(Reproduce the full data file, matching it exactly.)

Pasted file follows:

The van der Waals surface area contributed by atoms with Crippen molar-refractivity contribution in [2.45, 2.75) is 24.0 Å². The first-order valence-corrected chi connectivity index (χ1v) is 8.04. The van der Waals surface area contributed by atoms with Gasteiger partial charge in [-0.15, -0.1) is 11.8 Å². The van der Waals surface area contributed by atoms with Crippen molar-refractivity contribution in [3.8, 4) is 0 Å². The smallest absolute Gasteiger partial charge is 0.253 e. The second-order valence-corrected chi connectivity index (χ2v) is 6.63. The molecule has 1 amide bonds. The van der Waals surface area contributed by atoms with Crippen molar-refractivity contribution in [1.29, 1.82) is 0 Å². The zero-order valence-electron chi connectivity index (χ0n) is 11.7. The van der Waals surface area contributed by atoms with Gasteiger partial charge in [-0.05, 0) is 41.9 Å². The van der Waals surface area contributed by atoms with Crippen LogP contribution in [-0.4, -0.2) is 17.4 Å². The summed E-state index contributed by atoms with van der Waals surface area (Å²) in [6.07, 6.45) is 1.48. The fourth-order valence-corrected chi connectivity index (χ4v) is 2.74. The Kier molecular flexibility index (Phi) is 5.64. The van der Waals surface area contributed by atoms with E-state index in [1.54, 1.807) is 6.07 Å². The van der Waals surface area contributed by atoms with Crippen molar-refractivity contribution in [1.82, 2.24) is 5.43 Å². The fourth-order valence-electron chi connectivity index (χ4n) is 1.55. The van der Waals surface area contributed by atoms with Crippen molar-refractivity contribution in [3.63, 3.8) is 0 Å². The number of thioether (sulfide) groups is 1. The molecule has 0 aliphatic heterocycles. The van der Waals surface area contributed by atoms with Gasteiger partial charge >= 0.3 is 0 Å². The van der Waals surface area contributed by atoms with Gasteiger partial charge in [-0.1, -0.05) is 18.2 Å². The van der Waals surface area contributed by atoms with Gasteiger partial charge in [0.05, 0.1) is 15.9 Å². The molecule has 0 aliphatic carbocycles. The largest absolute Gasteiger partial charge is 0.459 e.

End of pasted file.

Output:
The van der Waals surface area contributed by atoms with Crippen molar-refractivity contribution in [2.45, 2.75) is 24.0 Å². The first-order valence-corrected chi connectivity index (χ1v) is 8.04. The van der Waals surface area contributed by atoms with Gasteiger partial charge in [-0.15, -0.1) is 11.8 Å². The van der Waals surface area contributed by atoms with Crippen molar-refractivity contribution in [3.8, 4) is 0 Å². The smallest absolute Gasteiger partial charge is 0.253 e. The second-order valence-corrected chi connectivity index (χ2v) is 6.63. The molecule has 1 amide bonds. The van der Waals surface area contributed by atoms with Crippen molar-refractivity contribution in [1.29, 1.82) is 0 Å². The zero-order valence-electron chi connectivity index (χ0n) is 11.7. The van der Waals surface area contributed by atoms with Gasteiger partial charge in [-0.05, 0) is 41.9 Å². The van der Waals surface area contributed by atoms with Crippen LogP contribution in [-0.4, -0.2) is 17.4 Å². The summed E-state index contributed by atoms with van der Waals surface area (Å²) in [6.07, 6.45) is 1.48. The fourth-order valence-corrected chi connectivity index (χ4v) is 2.74. The Kier molecular flexibility index (Phi) is 5.64. The van der Waals surface area contributed by atoms with E-state index in [1.54, 1.807) is 6.07 Å². The van der Waals surface area contributed by atoms with Crippen molar-refractivity contribution in [1.82, 2.24) is 5.43 Å². The fourth-order valence-electron chi connectivity index (χ4n) is 1.55. The van der Waals surface area contributed by atoms with Crippen molar-refractivity contribution in [3.63, 3.8) is 0 Å². The number of thioether (sulfide) groups is 1. The molecule has 0 aliphatic heterocycles. The van der Waals surface area contributed by atoms with Gasteiger partial charge >= 0.3 is 0 Å². The van der Waals surface area contributed by atoms with Gasteiger partial charge in [-0.1, -0.05) is 18.2 Å². The van der Waals surface area contributed by atoms with Gasteiger partial charge in [0.05, 0.1) is 15.9 Å². The molecule has 0 aliphatic carbocycles. The largest absolute Gasteiger partial charge is 0.459 e.